This type of investigation interrupts the dichotomy between care and politics by looking for their contact points and, above all, by realizing that the definition and social organization of care must necessarily take place in the realm of politics, even when in ideological terms care seems connected to the realm of women's good will and kind hearts. Assistance activists knew they had to learn to work resourcefully within public spaces and to organize politically if their assistance work was to be successful.
Another outgrowth of an analysis that emphasizes the political dimensions of care has to do with the production of alterities, that is, of those who deserve care. Assistance activities are necessarily based on the perception of social, cultural, and racial differences. The groups and individuals who receive care are defined by benevolent agents on the basis of their needs, degree of vulnerability, and how difficult it is for them to support themselves. But these definitions are not givens; that is, the parameters or criteria for establishing alterity are not defined by need or happenstance (for example, droughts, famine, joblessness, loss of income, war) but by the ideas and values that have been historically constructed about the Other. These ideas and values reflect ideologies of gender, class, and race, and thus the organization of assistance work and the decision about who does or does not deserve care is determined by places of power. This means that a relevant research question would be the exploration of the power relations between benevolent women and beneficiaries. Not much import has been assigned this topic in research on women in Brazil, as researchers have overlooked class and race conflicts and inequalities in their eagerness to bring to light women's actions and organization.
Thinking about the political dimensions of care leads us to another facet of the matter, which is how the meanings of gender have slipped into the political realm and the political lexicon. As discussed in the first part of this article, care has historically been organized and articulated in tune with the binary opposition between public and private, male and female, practical reason and feelings.
When the meaning of care underwent a political rearticulation based on a profile of humanitarian, secular, scientific, and rational values - a process that got underway in Brazil at the dawn of the twentieth century and gained institutional form under Vargas - the boundaries of this gender contrast began to be blurred by the era's nationalist ideological discourse, which called for women to participate in building a new social order. Women were supposed to contribute politically to the nation and the state from their place, using their own 'natural' skills. An appeal to women's natural sentiments, like goodness, solidarity, and sympathy for the suffering of others, urged them to go beyond domestic and family care, engaging in assistance work among the poor and needy.
When the meanings of gender entered political practice and discourse another outgrowth was that it opened up new professional possibilities for middle-class women. Women teachers, doctors, nurses, social workers, lawyers, and civil servants from the administrative area of services took active part in organizing Brazil's welfare state - a process about which we have little information as yet. We must bear in mind that the era's political discourses - exemplified by this article's epigraphs - fostered an overlapping of values and meanings by asserting that qualities previously defined as female and related to the world of feelings and care should be extended to the rational, practical world of politics. Especially under authoritarian political regimes, as was the case of Brazil, the state and personalized political authority were defined according to a set of values and concepts that were familial and emotional in nature: the state should care for workers as if they were all one family. The head of state was thus made to resemble a paternal figure who protects his children and guarantees them security and proper living conditions, while women were called upon to play a role in this political arrangement - and the familial state should be transformed by these so-called female qualities.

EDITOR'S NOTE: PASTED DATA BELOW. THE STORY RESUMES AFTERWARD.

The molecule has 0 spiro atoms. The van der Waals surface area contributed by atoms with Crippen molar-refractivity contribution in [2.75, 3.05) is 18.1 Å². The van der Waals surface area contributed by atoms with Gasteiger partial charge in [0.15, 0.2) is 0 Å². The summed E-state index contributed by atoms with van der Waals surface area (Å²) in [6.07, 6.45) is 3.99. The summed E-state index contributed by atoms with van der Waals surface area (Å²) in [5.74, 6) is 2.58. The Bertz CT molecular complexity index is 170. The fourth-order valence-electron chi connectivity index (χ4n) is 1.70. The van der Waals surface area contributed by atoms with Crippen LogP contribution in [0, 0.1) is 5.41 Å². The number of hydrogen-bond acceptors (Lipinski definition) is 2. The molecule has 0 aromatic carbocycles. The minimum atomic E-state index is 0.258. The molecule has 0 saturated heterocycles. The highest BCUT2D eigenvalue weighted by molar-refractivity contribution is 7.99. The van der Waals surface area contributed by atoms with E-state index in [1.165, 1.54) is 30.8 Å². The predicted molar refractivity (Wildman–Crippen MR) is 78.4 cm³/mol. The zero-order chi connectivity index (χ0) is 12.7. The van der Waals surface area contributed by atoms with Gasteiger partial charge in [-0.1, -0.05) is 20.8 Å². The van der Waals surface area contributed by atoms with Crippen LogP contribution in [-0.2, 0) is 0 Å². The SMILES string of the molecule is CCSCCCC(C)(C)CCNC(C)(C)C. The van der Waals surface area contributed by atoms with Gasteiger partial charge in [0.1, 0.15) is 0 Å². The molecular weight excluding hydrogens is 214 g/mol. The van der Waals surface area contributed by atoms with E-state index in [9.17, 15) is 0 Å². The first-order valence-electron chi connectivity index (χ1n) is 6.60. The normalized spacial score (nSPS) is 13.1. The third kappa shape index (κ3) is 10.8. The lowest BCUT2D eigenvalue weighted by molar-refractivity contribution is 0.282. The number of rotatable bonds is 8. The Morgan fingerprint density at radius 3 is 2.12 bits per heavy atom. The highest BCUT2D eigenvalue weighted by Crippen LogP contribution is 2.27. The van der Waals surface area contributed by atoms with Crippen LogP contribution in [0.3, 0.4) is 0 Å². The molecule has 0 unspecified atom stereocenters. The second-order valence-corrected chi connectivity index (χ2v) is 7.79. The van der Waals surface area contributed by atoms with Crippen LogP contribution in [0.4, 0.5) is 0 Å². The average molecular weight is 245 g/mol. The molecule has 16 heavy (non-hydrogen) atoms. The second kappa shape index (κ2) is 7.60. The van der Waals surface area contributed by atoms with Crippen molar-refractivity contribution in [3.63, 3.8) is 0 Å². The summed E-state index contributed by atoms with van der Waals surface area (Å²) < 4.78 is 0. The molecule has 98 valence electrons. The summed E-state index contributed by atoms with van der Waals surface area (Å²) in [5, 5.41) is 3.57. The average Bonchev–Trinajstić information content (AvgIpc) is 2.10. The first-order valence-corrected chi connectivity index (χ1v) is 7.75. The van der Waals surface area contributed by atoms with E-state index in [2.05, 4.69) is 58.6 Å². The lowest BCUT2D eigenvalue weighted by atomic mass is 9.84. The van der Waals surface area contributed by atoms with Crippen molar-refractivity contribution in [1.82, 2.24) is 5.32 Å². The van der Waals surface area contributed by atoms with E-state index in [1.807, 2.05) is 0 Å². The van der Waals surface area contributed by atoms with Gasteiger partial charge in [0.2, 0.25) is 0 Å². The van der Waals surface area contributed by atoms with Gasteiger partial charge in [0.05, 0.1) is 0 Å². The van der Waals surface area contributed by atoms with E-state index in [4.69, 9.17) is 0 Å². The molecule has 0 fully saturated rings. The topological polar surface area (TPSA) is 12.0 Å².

The partial research agenda on care and the organization of assistance in Brazil presented in this article may contribute to expanding not only social policy studies and studies on the specificities of the welfare state but also studies of the intricate networks linking private assistance institutes and the government, from a gender perspective. A political approach to care and assistance could certainly shed light on the complex ways in which gender takes form politically and how it is shaped within political orders and discourses.
* A preliminary version of this article was presented at the International Seminar on Government, Philanthropy, and Assistance (Seminário Internacional Estado, Filantropia e Assistência), sponsored by the Casa de Oswaldo Cruz/Fiocruz and held in Rio de Janeiro in November of 2009. The reflections in this article are based on research conducted as part of my postdoctoral work at the Casa de Oswaldo Cruz, with funding provided by CNPq.
1 A systematic study of the LBA has yet to be undertaken but in her book, Simili (2008) offers a thought-provoking analysis of Darcy Vargas and the LBA.
2 Thomas Hobbes, Leviathan, London, Printed for Andrew Crooke, at the Green Dragon in St. Pauls Church-yard, 1651, p.251. Available at: http://books.google.com/books?id=-Q4nPYeps6MC&printsec=frontcover&source=gbs_ge_summary_r&cad=0#v=onepage &q&f=false; accessed on Nov. 4, 2011 (Translator's note).
3 Starting in the eighteenth century, the terms charity and philanthropy began to be used synonymously, although the former was associated more with religion and the latter was a formulation of moral philosophy that acquired a secular significance in the nineteenth century.
4 In this and other citations of texts from Portuguese, a free translation has been provided.
5 Examples of these physicians include Adolphe Pinard (France), Eliseo Cantón (Argentina), and Joaquim Martagão Gesteira and Clóvis Correia da Costa (Brazil).
6 LBA records constitute an unexplored trove for such a history. It would be valuable to know where these records are, as well as those produced by the different LBA chapters around Brazil.
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Received for publication
in May 2011.
Approved for publication in August 2011.
Received for publication
in May 2011.